Taiwan needs foreign investors for growth, but hurdles remain
Taiwan has initiated many programmes to attract more foreign talent and investors to set up business in Taiwan. The fact that Taiwan is battling a brain drain, with youngsters increasingly drawn to studies and a career abroad, means it needs more outside talent to help boost the economy.
Entrepreneurs not only drive economic growth, but they also provide jobs for the local population.
However, entrepreneurs from overseas still face some barriers in setting up business in Taiwan.
One is the language barrier, since there are fewer English-speaking people in Taiwan than in Hong Kong or Singapore. To learn about the market, find strategic partners and investors, and market their product, foreign entrepreneurs who don’t have Chinese-language skills rely heavily on their local partners. Without a common medium of communication, people find it hard to build relationships, which is an important determinant of business success.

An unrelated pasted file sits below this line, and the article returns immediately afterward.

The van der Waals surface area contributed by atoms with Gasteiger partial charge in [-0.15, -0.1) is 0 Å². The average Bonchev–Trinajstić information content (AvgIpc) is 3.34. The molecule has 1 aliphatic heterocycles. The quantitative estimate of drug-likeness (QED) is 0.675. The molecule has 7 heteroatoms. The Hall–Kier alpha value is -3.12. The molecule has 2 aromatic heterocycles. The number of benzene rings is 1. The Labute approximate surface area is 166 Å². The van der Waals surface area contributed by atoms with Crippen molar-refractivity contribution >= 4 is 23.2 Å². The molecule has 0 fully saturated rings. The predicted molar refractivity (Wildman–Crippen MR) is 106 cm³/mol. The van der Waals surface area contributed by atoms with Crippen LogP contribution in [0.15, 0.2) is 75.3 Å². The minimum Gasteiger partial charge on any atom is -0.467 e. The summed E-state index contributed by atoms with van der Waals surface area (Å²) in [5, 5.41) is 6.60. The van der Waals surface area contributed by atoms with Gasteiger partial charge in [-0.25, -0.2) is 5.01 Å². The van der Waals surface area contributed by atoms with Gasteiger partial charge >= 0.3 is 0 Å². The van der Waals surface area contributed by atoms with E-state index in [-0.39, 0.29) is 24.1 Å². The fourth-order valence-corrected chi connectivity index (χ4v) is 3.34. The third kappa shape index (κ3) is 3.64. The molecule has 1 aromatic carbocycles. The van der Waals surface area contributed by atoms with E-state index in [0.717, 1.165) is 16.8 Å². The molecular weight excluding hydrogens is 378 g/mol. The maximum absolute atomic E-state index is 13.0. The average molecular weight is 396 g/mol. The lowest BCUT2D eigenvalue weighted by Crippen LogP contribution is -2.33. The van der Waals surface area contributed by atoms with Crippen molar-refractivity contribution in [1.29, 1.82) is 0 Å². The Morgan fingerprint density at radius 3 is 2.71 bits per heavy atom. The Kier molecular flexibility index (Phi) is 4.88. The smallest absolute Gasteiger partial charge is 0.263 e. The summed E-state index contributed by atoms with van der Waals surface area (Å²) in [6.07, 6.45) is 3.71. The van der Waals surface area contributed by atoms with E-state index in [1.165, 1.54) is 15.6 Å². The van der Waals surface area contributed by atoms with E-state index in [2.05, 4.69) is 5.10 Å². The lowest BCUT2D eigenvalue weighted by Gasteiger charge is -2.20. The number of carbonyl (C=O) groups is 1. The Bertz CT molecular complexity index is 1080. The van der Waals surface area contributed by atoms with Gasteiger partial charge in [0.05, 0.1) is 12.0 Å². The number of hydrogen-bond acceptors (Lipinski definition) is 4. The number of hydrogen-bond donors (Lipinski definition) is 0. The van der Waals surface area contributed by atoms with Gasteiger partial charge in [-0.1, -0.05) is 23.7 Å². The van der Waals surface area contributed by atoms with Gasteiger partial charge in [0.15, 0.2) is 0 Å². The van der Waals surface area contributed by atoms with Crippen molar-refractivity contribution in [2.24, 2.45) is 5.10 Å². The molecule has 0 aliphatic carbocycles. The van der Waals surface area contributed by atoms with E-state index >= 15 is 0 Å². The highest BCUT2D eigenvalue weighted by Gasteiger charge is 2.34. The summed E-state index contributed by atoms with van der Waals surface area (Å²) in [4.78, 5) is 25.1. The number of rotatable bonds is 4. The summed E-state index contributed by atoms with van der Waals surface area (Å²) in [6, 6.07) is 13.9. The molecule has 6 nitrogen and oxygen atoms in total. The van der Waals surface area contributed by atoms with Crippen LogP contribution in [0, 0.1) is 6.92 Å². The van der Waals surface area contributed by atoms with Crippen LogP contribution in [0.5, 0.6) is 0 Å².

Another problem is the conventional banking system. The high cost of international transactions and foreigners’ difficulty in obtaining a loan often demotivate entrepreneurs.
Worries about the island’s longer-term economic outlook and the trend of local companies investing abroad also make foreigners pessimistic about pursuing their business ideas in Taiwan.
Finally, there is the issue of intellectual property rights protection: the risk of imitation of innovation. This is a major challenge for foreign entrepreneurs. If not properly addressed, inadequate IP protection will be a barrier to growth, no matter how supportive other government policies are.
Donny Susilo, Taichung City